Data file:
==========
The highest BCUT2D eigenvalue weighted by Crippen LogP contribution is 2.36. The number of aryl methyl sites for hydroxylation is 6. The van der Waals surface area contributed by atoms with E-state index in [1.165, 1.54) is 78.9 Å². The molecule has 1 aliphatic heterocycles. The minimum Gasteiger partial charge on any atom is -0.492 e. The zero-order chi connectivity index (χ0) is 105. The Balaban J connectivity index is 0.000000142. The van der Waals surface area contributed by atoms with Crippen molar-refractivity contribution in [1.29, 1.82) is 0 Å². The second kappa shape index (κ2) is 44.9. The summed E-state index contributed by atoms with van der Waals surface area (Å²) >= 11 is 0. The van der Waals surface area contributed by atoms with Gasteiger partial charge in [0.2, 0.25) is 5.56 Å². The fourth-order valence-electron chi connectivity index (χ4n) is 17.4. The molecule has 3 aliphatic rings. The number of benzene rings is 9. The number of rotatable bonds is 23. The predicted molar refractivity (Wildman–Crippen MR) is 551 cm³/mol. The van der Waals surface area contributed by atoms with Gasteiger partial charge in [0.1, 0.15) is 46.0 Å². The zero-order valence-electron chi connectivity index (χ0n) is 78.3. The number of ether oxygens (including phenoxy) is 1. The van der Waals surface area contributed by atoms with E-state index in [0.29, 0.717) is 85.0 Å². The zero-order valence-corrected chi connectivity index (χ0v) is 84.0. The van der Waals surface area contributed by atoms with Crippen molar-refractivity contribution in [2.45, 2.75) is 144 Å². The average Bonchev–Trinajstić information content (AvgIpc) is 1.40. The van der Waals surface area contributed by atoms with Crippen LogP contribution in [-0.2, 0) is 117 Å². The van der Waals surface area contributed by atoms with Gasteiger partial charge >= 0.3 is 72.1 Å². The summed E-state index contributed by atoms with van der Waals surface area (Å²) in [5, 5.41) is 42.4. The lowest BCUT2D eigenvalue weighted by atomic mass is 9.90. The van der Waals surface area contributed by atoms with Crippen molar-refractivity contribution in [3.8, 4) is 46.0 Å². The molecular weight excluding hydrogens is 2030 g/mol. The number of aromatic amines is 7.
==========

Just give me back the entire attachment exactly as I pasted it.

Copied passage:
The highest BCUT2D eigenvalue weighted by Crippen LogP contribution is 2.36. The number of aryl methyl sites for hydroxylation is 6. The van der Waals surface area contributed by atoms with E-state index in [1.165, 1.54) is 78.9 Å². The molecule has 1 aliphatic heterocycles. The minimum Gasteiger partial charge on any atom is -0.492 e. The zero-order chi connectivity index (χ0) is 105. The Balaban J connectivity index is 0.000000142. The van der Waals surface area contributed by atoms with Crippen molar-refractivity contribution in [1.29, 1.82) is 0 Å². The second kappa shape index (κ2) is 44.9. The summed E-state index contributed by atoms with van der Waals surface area (Å²) >= 11 is 0. The van der Waals surface area contributed by atoms with Gasteiger partial charge in [0.2, 0.25) is 5.56 Å². The fourth-order valence-electron chi connectivity index (χ4n) is 17.4. The molecule has 3 aliphatic rings. The number of benzene rings is 9. The number of rotatable bonds is 23. The predicted molar refractivity (Wildman–Crippen MR) is 551 cm³/mol. The van der Waals surface area contributed by atoms with Gasteiger partial charge in [0.1, 0.15) is 46.0 Å². The zero-order valence-electron chi connectivity index (χ0n) is 78.3. The number of ether oxygens (including phenoxy) is 1. The van der Waals surface area contributed by atoms with E-state index in [0.29, 0.717) is 85.0 Å². The zero-order valence-corrected chi connectivity index (χ0v) is 84.0. The van der Waals surface area contributed by atoms with Crippen molar-refractivity contribution in [2.45, 2.75) is 144 Å². The average Bonchev–Trinajstić information content (AvgIpc) is 1.40. The van der Waals surface area contributed by atoms with Crippen LogP contribution in [-0.2, 0) is 117 Å². The van der Waals surface area contributed by atoms with Gasteiger partial charge >= 0.3 is 72.1 Å². The summed E-state index contributed by atoms with van der Waals surface area (Å²) in [5, 5.41) is 42.4. The lowest BCUT2D eigenvalue weighted by atomic mass is 9.90. The van der Waals surface area contributed by atoms with Crippen molar-refractivity contribution in [3.8, 4) is 46.0 Å². The molecular weight excluding hydrogens is 2030 g/mol. The number of aromatic amines is 7.